The disease of the smallpox was the conqueror of us Mexíca and if some other peoples. Still other nations were defeated or are still being devastated by other diseases never known in these lands before, some of which might make us Mexíca feel almost thankful to have been visited only with the smallpox.
There is the sickness you call the plague, in which the victim develops agonizing black bulges in his neck and groin and armpits so that he keeps continually stretching his head backward and his extremities outward, as if he would gladly break them from his body to be rid of the pain. Meanwhile, his every bodily emanation -- his spittle, his urine and excrement, even his sweat and his breath -- are of such vile stench that neither hardened physicians Nor tender kinsmen can bear to stay near the victim, until at last the bulges burst with a gush of nauseous black fluid, and the sufferer is mercifully dead.
There is the sickness you call the Cholera, whose victims are seized by cramps in every muscle of the body, randomly or all at once. A man will at one moment have his arms or legs wrenched into contortions of anguish, then be splayed out as if he were flinging himself apart, then have his whole body convulsed into a knot of torture. All the time, he is also tormented by an unquenchable thirst. Although he gulps down Torrants of water, he continuously retches it out, and uncontrollably urinates and defecates. Since he cannot contain any moisture, he dries and shrivels so that, when at last he dies, he looks like an old seed pod.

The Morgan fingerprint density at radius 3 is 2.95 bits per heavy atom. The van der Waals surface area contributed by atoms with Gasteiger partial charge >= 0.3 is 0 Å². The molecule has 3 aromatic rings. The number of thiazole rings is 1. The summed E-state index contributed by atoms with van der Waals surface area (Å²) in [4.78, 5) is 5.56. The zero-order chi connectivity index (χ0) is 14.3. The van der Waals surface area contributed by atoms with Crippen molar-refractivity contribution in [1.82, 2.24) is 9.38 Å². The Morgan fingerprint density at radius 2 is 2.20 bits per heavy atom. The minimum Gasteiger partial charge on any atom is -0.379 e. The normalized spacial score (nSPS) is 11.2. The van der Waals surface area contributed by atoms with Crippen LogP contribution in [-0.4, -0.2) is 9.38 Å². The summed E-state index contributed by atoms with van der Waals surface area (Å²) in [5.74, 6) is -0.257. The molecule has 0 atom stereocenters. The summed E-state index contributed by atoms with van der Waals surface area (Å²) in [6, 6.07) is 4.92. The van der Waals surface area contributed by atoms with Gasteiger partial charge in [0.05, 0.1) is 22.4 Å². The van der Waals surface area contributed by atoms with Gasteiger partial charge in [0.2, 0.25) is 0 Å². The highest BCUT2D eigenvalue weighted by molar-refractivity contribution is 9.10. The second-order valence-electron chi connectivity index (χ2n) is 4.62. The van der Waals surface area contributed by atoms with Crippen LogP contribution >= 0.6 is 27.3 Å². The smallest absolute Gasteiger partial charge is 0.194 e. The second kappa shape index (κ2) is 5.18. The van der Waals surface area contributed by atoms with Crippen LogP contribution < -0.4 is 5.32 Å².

There are the other diseases you call the measles and the pease pocks, which kills less horrifically but just as certainly. The only visible symptom is an itchy rash on the face and torso, but invisibly the sicknesses invade the brain, so the victim subsides first into unconsciousness and then into death.
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burritapal | 11 other reviews | Oct 23, 2022 |
Quinto e último livro da saga sobre a civilização asteca, Vingança asteca é um romance de ritmo intenso e apaixonante. Mais uma vez, Gary Jennings convida o leitor a se solidarizar com um povo que teve suas terras tomadas e seu moral destruído pelo reino mais poderoso do mundo: a Espanha, que submeteu por meio da força o poderoso Império Asteca e praticamente eliminou sua civilização da face da Terra.
bibliotecapresmil | Sep 6, 2022 |
La verdad es que para tener 1100 páginas no se hace para nada pesado. Sorprendente, increible historia... Super recomendable la verdad. Los personajes y sus historias me encantaron todos, el protagonista Mixtli, Glotón de Sangre, Chimali, muñeca de Jade, Cózcatl, Cuauhpopoca, Cortés ... Podría seguir y seguir. Algunos momentos muy tristes Nochipa... En general me encantó
jordisolisc | 42 other reviews | Aug 7, 2022 |